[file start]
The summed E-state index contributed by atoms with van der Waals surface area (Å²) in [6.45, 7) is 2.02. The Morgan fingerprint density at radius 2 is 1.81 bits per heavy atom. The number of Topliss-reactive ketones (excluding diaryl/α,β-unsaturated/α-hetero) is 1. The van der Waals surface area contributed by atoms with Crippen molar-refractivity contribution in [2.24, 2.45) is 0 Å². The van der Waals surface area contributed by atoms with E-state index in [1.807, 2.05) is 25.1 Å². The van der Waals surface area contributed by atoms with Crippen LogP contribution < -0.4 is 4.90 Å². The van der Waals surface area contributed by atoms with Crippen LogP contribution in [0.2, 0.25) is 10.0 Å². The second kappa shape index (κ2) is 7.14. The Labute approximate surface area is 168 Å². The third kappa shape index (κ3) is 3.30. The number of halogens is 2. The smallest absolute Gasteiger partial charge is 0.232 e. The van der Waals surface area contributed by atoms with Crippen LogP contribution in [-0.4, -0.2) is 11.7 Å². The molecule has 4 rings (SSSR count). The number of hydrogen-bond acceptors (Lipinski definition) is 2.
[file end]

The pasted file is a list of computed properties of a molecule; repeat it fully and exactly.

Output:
The summed E-state index contributed by atoms with van der Waals surface area (Å²) in [6.45, 7) is 2.02. The Morgan fingerprint density at radius 2 is 1.81 bits per heavy atom. The number of Topliss-reactive ketones (excluding diaryl/α,β-unsaturated/α-hetero) is 1. The van der Waals surface area contributed by atoms with Crippen molar-refractivity contribution in [2.24, 2.45) is 0 Å². The van der Waals surface area contributed by atoms with E-state index in [1.807, 2.05) is 25.1 Å². The van der Waals surface area contributed by atoms with Crippen LogP contribution < -0.4 is 4.90 Å². The van der Waals surface area contributed by atoms with Crippen LogP contribution in [0.2, 0.25) is 10.0 Å². The second kappa shape index (κ2) is 7.14. The Labute approximate surface area is 168 Å². The third kappa shape index (κ3) is 3.30. The number of halogens is 2. The smallest absolute Gasteiger partial charge is 0.232 e. The van der Waals surface area contributed by atoms with Crippen LogP contribution in [-0.4, -0.2) is 11.7 Å². The molecule has 4 rings (SSSR count). The number of hydrogen-bond acceptors (Lipinski definition) is 2.